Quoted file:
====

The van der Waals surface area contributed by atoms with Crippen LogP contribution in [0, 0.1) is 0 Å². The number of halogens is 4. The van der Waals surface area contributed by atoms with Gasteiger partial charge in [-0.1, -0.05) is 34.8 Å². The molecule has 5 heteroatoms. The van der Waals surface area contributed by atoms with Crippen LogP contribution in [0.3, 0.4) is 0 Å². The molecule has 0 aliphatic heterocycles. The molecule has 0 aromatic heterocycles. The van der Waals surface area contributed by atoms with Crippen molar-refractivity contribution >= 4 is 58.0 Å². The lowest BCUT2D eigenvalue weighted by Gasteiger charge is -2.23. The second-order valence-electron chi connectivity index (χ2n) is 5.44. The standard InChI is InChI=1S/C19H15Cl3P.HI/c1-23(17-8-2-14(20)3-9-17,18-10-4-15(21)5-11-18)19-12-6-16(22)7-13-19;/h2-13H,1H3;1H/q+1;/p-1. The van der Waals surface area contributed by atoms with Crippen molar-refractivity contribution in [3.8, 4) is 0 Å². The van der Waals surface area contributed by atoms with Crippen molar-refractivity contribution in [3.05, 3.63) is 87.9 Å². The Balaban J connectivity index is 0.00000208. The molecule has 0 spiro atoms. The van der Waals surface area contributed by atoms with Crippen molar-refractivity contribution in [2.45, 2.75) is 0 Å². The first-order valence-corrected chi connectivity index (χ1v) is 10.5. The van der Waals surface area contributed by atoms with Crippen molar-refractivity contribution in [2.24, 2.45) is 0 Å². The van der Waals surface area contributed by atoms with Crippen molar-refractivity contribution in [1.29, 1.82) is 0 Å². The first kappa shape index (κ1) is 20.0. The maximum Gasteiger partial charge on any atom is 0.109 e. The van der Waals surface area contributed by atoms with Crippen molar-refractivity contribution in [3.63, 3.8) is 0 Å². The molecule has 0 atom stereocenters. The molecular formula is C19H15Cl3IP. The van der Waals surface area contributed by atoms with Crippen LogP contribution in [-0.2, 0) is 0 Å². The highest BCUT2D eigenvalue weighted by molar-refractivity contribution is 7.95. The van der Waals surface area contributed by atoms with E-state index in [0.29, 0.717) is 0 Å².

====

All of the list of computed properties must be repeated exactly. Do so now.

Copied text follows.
The van der Waals surface area contributed by atoms with Crippen LogP contribution in [0, 0.1) is 0 Å². The number of halogens is 4. The van der Waals surface area contributed by atoms with Gasteiger partial charge in [-0.1, -0.05) is 34.8 Å². The molecule has 5 heteroatoms. The van der Waals surface area contributed by atoms with Crippen LogP contribution in [0.3, 0.4) is 0 Å². The molecule has 0 aliphatic heterocycles. The molecule has 0 aromatic heterocycles. The van der Waals surface area contributed by atoms with Crippen molar-refractivity contribution >= 4 is 58.0 Å². The lowest BCUT2D eigenvalue weighted by Gasteiger charge is -2.23. The second-order valence-electron chi connectivity index (χ2n) is 5.44. The standard InChI is InChI=1S/C19H15Cl3P.HI/c1-23(17-8-2-14(20)3-9-17,18-10-4-15(21)5-11-18)19-12-6-16(22)7-13-19;/h2-13H,1H3;1H/q+1;/p-1. The van der Waals surface area contributed by atoms with Crippen molar-refractivity contribution in [3.8, 4) is 0 Å². The van der Waals surface area contributed by atoms with Crippen molar-refractivity contribution in [3.05, 3.63) is 87.9 Å². The Balaban J connectivity index is 0.00000208. The molecule has 0 spiro atoms. The van der Waals surface area contributed by atoms with Crippen molar-refractivity contribution in [2.45, 2.75) is 0 Å². The first-order valence-corrected chi connectivity index (χ1v) is 10.5. The van der Waals surface area contributed by atoms with Crippen molar-refractivity contribution in [2.24, 2.45) is 0 Å². The van der Waals surface area contributed by atoms with Crippen molar-refractivity contribution in [1.29, 1.82) is 0 Å². The first kappa shape index (κ1) is 20.0. The maximum Gasteiger partial charge on any atom is 0.109 e. The van der Waals surface area contributed by atoms with Crippen molar-refractivity contribution in [3.63, 3.8) is 0 Å². The molecule has 0 atom stereocenters. The molecular formula is C19H15Cl3IP. The van der Waals surface area contributed by atoms with Crippen LogP contribution in [-0.2, 0) is 0 Å². The highest BCUT2D eigenvalue weighted by molar-refractivity contribution is 7.95. The van der Waals surface area contributed by atoms with E-state index in [0.29, 0.717) is 0 Å².